Intern Insights: Insurance Buzz

July 23, 2012

There has been a lot to talk about in the insurance industry over the course of the last few weeks, from the introduction of a Medicare Tax per the ACA, the Mass Chamber Health Co-op, to Google facing a huge fine from the Federal Trade Commission because of a corporate liability lawsuit. When the average consumer thinks about insurance, their mind most likely defaults to auto and home, but the scope of insurance extends far beyond just these.

In Google’s case, they could have been more prepared for such a lawsuit had they taken a different approach their corporate liability risk management. Now Google is facing the largest fine ever handed down by the FTC. Google violated the privacy rights of its users and circumvented privacy settings to track user web-searches as a means of target marketing. Whether it was intentional or not, Google could have been better prepared to mitigate this risk. Now they face a $22.5 million fine that can be eliminated by preventative action. Fortunately, Google carries $47.62 billion in cash on their balance sheet, making $22.5 million look like pocket change.

Per the Patient Protection and Affordable Care Act, there will now be a 3.8% tax levied on investment income for individuals whose adjusted gross income exceeds $200,000; $250,000 for couples filing jointly. They will be taxed on the amount of investment income that causes them to exceed this barrier. The tax is applicable to interest income, dividends, rent, annuities, royalties, income generated from passive nonbusiness activities, capital gains, and interest in a partnership or S-Corporation. Without offering any political basis, to avoid digging my own grave, such a tax could generate some market instability. Investors who might take a significant hit per this tax could sell their securities prior to the law’s January 1steffective date. It could also cause some investors to cash out of businesses or partnerships to avoid taxation. For most, though, there are not many other places to put your money and see the same returns.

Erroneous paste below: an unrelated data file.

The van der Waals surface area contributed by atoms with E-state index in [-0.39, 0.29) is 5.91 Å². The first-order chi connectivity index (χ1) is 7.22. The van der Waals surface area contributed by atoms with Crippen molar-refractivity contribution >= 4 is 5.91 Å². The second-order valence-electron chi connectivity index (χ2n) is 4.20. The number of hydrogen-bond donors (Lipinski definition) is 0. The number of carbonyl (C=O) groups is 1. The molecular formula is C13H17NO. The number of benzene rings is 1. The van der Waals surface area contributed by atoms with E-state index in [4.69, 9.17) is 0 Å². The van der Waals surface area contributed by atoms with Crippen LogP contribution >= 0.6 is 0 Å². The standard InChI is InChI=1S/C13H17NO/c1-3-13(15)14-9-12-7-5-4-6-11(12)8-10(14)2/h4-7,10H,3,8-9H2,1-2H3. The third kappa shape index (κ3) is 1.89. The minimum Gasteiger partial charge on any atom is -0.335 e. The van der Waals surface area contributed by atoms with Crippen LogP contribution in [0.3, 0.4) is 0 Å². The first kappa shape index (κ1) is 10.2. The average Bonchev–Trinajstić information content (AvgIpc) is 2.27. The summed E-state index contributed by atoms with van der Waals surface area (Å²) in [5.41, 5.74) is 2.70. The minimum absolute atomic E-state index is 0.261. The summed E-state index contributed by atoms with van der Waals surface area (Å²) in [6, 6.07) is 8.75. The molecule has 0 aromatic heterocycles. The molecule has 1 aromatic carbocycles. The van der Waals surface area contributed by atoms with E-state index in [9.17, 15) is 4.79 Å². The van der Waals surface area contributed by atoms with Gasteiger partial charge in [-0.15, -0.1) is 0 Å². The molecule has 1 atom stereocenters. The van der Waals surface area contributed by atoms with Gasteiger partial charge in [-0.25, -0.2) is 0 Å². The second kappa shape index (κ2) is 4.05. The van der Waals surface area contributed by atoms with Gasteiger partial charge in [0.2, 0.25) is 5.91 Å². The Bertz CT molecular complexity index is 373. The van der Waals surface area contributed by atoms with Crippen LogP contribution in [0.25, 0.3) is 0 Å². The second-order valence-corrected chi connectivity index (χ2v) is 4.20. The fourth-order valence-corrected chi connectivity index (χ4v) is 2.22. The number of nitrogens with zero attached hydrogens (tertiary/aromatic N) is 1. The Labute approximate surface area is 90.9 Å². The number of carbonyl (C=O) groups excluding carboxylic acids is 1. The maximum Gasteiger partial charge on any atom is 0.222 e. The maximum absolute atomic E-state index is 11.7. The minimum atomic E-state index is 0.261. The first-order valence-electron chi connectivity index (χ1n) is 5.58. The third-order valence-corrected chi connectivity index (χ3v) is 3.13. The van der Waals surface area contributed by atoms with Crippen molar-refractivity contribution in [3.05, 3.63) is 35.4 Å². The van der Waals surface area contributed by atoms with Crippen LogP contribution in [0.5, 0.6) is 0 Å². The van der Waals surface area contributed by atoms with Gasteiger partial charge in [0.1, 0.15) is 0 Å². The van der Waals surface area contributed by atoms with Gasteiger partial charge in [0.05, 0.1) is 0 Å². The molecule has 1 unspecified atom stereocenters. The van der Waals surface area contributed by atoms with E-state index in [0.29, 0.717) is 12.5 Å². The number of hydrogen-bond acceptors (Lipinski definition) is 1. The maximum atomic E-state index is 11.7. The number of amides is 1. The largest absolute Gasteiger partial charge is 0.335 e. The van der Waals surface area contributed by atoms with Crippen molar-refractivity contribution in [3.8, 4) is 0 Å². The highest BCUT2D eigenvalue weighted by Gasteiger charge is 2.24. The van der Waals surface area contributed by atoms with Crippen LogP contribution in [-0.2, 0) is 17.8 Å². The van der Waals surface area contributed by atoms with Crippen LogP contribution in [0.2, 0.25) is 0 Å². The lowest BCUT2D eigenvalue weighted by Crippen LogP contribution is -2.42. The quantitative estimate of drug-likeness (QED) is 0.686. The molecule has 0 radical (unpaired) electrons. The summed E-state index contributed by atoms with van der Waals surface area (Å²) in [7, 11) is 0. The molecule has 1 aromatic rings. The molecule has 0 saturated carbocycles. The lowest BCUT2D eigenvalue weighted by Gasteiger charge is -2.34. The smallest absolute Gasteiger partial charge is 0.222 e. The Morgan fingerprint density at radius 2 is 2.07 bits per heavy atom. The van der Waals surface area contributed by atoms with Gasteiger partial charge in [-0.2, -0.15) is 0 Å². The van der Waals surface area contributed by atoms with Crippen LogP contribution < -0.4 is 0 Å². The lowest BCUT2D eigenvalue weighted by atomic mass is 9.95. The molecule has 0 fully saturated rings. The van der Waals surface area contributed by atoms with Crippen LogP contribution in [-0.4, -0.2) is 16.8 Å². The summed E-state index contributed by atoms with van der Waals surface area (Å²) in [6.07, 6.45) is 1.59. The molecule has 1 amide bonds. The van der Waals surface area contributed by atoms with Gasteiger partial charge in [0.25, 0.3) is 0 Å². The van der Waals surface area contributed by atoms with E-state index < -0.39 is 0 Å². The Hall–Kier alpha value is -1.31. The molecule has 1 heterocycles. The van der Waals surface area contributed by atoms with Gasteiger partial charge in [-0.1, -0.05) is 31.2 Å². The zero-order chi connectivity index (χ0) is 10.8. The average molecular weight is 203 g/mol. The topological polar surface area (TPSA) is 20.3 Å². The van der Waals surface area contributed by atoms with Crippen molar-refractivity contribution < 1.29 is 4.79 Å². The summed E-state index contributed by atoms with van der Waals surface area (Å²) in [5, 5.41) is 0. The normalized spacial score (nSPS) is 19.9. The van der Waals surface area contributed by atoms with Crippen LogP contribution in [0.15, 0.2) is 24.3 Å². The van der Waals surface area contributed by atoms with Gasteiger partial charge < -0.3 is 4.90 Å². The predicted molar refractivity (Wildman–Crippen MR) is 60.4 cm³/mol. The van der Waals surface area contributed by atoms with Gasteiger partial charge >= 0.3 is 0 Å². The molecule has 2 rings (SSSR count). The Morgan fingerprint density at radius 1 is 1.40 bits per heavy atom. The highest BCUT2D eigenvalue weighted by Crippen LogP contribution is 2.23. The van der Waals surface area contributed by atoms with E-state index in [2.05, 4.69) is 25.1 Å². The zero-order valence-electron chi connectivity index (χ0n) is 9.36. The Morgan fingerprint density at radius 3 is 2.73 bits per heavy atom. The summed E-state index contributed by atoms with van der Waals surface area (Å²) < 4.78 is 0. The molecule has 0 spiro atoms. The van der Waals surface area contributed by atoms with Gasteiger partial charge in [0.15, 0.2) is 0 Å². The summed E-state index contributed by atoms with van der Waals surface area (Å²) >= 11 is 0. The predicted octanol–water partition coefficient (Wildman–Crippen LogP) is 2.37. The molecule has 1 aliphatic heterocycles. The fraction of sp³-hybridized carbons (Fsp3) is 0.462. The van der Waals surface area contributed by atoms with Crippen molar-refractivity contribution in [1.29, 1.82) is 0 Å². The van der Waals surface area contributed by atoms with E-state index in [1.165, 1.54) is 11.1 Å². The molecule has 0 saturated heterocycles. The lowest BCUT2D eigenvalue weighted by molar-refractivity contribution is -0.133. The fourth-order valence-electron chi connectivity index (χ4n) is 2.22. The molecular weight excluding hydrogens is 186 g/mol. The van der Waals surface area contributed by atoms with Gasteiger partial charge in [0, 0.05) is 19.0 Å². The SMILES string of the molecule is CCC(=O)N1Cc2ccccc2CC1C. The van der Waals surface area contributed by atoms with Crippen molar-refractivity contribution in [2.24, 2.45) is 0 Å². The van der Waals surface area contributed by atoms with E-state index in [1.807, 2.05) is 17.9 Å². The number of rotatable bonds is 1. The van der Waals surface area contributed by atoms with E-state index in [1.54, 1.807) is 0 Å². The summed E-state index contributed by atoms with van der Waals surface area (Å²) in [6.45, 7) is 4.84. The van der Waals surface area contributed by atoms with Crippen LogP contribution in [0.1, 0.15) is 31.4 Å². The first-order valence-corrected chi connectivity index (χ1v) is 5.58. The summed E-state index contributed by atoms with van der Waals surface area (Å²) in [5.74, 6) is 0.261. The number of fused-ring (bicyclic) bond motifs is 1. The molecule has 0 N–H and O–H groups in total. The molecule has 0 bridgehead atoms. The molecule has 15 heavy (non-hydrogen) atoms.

Recently, The Massachusetts Association of Chamber of Commerce Executives voted to implement a Health Co-op with Harvard Pilgrim, Fallon, and Health New England to give small business owners a break from high healthcare costs. Businesses with 1 to 50 employees that work a minimum of 30 hours a week can engage in the Co-op, so long as they are a member of a Mass Chamber of Commerce or other business associations. The Health Co-op slashes rates by 3% for Harvard and Fallon and 5% for Health New England. The vitality of small businesses is essential to the economic stability of Massachusetts. Households keep the economy flowing and cutting costs of healthcare could indirectly mean higher wages or more disposable income for these households.

Each week, I try to make an observation of aspects of working in an office that do not pertain to my tasks at hand, whether they be financials, marketing, etc. Last week, I talked about a girl at Dunkin Donuts that knows my order before I even walk in. This past weekend, I was at the beach with my family and my dad and I decided to go get an ice cream. We got to the snack-shack, and the woman working there guessed my dad's order before he could say a word. She knows I have three younger brothers and that one is a lifeguard for the public beaches. She knows my brothers' names and what they usually order as well. It is not every day that you stumble upon a business that operates that way. Actually, businesses like that are few and far between. I believe that is what separates Murray & MacDonald from other agencies. We do not see our customers every day, week, or month (depending on how well you drive), but we still develop personal relationships with clients. I see it every day: customers come in with a simple task and end up talking to associates for a while, just having friendly conversation. We are not a Fortune 500 company, we are not traded on the NYSE, and we do not have dozens of locations. Customers come to Murray & MacDonald to be treated well, have even the most minute problems worked out, and walk away with a feeling that other agencies simply cannot deliver.